Denisa Tova has some tips.
Create a bullet proof password and change it often
Experts suggest that you use a password that combines upper- and lowercase letters, numbers and symbols, such as $%&12Dt. Instead of a simple six character word like “denver”, which would take a hacker’s computer no time to crack. You can test your passwords by going to Microsoft Security.
Use simple technique to memorize your password.
Kiplinger suggests that you use a phrase or sentence, such as Ourgirlanddogwentout If your account has a character limit, use a trick to jog your memory, and include non-letter symbols: “Our girl age 13 and a dog age 5” so your password would be Og#13ad#5.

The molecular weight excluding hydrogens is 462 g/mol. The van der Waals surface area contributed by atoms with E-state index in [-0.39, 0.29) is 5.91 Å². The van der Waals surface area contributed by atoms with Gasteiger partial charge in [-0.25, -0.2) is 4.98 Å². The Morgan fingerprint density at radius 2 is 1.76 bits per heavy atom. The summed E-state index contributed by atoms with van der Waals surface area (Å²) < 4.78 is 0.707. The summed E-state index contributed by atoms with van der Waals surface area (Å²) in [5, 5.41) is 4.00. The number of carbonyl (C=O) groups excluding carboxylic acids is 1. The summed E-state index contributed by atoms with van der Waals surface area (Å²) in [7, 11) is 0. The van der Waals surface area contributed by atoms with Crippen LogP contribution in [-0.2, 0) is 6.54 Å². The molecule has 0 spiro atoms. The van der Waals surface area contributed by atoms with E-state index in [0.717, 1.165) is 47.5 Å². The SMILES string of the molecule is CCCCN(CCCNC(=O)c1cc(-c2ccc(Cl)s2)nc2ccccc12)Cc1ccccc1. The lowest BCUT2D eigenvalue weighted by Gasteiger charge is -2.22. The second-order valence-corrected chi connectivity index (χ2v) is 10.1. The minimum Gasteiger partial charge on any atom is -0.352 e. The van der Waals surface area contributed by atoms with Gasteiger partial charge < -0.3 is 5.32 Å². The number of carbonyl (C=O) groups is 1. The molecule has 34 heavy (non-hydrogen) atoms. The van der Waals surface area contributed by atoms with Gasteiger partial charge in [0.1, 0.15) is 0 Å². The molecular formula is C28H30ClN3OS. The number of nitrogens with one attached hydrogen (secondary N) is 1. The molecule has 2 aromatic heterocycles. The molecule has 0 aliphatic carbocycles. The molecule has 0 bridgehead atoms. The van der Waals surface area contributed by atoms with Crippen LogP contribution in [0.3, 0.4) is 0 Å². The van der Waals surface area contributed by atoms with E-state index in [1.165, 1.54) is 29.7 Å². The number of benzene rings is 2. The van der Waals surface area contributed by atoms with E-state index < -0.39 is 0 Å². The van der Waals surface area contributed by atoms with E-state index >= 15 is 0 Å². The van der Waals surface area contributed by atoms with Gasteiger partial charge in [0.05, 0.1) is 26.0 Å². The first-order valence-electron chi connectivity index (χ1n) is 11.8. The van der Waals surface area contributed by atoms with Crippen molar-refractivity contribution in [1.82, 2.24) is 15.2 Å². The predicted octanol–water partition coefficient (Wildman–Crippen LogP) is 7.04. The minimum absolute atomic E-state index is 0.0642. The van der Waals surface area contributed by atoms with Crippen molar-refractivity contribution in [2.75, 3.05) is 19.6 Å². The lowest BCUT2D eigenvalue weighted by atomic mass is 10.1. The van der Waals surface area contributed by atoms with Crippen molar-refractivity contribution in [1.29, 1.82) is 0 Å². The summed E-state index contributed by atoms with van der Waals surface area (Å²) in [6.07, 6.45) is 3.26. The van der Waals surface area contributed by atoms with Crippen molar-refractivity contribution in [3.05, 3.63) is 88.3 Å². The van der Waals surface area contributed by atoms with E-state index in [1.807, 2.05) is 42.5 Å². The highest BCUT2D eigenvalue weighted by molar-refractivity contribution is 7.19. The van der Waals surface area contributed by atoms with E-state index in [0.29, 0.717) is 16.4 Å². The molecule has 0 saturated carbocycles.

Use programs to manage and keep track of them for you. One such service is LastPass (premium costs $12 per year and comes with mobile access on iPhone, BlackBerry, Android and Windows Phone) and 1Password ($35; available for Apple and Android mobile devices) store and remember all your passwords for all your accounts. With one master login and password, you have access to everything. Bonus: Both services will automatically generate secure passwords for you.
For e-mail users willing to take an extra step in the name of security, some providers, such as Google, offer two-step verification (go to Account Settings to set up the service). After you sign up, a code is sent to your phone. Enter the code at login, then type in your regular password. The code is good for one month per computer; when the 30 days are up, a new code is sent to you automatically. LastPass offers a similar service.